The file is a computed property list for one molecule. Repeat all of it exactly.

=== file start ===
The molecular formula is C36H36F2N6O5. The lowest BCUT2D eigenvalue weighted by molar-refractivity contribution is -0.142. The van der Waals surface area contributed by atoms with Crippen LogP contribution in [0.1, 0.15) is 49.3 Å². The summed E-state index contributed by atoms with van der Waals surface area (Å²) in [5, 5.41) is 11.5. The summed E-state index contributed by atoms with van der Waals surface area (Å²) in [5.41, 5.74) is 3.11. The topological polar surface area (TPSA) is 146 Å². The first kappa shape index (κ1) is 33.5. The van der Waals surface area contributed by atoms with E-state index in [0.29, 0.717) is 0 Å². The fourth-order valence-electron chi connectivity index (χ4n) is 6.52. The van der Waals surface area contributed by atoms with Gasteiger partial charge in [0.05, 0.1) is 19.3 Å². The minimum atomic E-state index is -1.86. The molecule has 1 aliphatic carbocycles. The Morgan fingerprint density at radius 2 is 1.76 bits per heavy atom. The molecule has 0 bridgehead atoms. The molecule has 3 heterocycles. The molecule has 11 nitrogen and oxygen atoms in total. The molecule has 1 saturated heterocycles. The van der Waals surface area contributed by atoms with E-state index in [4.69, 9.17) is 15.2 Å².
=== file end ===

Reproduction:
The molecular formula is C36H36F2N6O5. The lowest BCUT2D eigenvalue weighted by molar-refractivity contribution is -0.142. The van der Waals surface area contributed by atoms with Crippen LogP contribution in [0.1, 0.15) is 49.3 Å². The summed E-state index contributed by atoms with van der Waals surface area (Å²) in [5, 5.41) is 11.5. The summed E-state index contributed by atoms with van der Waals surface area (Å²) in [5.41, 5.74) is 3.11. The topological polar surface area (TPSA) is 146 Å². The first kappa shape index (κ1) is 33.5. The van der Waals surface area contributed by atoms with E-state index in [0.29, 0.717) is 0 Å². The fourth-order valence-electron chi connectivity index (χ4n) is 6.52. The van der Waals surface area contributed by atoms with Gasteiger partial charge in [0.05, 0.1) is 19.3 Å². The minimum atomic E-state index is -1.86. The molecule has 1 aliphatic carbocycles. The Morgan fingerprint density at radius 2 is 1.76 bits per heavy atom. The molecule has 0 bridgehead atoms. The molecule has 3 heterocycles. The molecule has 11 nitrogen and oxygen atoms in total. The molecule has 1 saturated heterocycles. The van der Waals surface area contributed by atoms with E-state index in [4.69, 9.17) is 15.2 Å².